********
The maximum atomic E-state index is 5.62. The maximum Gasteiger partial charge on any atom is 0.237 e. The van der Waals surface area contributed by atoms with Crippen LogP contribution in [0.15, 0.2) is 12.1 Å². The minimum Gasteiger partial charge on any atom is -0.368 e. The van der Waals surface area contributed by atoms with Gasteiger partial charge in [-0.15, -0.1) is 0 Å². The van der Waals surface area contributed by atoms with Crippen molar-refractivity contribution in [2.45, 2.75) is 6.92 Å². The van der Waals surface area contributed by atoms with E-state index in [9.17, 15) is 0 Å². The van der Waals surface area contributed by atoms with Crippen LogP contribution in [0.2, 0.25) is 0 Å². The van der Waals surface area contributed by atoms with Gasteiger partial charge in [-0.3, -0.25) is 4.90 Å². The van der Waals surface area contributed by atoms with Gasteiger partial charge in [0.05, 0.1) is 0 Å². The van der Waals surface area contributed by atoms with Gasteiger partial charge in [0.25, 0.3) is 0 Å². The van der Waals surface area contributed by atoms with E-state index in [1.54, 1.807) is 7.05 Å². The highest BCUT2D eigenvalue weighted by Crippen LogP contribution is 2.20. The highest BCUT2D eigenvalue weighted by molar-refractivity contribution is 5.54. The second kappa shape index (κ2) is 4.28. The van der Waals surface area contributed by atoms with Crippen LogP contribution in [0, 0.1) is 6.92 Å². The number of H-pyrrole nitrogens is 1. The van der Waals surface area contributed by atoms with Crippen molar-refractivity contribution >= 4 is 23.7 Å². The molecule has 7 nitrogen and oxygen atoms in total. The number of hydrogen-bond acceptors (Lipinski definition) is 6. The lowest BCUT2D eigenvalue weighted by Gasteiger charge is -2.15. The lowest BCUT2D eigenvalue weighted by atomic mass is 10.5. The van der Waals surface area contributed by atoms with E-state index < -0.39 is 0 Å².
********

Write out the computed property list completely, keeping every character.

The maximum atomic E-state index is 5.62. The maximum Gasteiger partial charge on any atom is 0.237 e. The van der Waals surface area contributed by atoms with Crippen LogP contribution in [0.15, 0.2) is 12.1 Å². The minimum Gasteiger partial charge on any atom is -0.368 e. The van der Waals surface area contributed by atoms with Gasteiger partial charge in [-0.15, -0.1) is 0 Å². The van der Waals surface area contributed by atoms with Crippen molar-refractivity contribution in [2.45, 2.75) is 6.92 Å². The van der Waals surface area contributed by atoms with E-state index in [9.17, 15) is 0 Å². The van der Waals surface area contributed by atoms with Crippen LogP contribution in [0.2, 0.25) is 0 Å². The van der Waals surface area contributed by atoms with Gasteiger partial charge in [-0.3, -0.25) is 4.90 Å². The van der Waals surface area contributed by atoms with Gasteiger partial charge in [0.05, 0.1) is 0 Å². The van der Waals surface area contributed by atoms with Gasteiger partial charge in [0.25, 0.3) is 0 Å². The van der Waals surface area contributed by atoms with E-state index in [1.54, 1.807) is 7.05 Å². The highest BCUT2D eigenvalue weighted by Crippen LogP contribution is 2.20. The highest BCUT2D eigenvalue weighted by molar-refractivity contribution is 5.54. The second kappa shape index (κ2) is 4.28. The van der Waals surface area contributed by atoms with Crippen LogP contribution in [0, 0.1) is 6.92 Å². The number of H-pyrrole nitrogens is 1. The van der Waals surface area contributed by atoms with Crippen molar-refractivity contribution >= 4 is 23.7 Å². The molecule has 7 nitrogen and oxygen atoms in total. The number of hydrogen-bond acceptors (Lipinski definition) is 6. The lowest BCUT2D eigenvalue weighted by Gasteiger charge is -2.15. The lowest BCUT2D eigenvalue weighted by atomic mass is 10.5. The van der Waals surface area contributed by atoms with E-state index < -0.39 is 0 Å².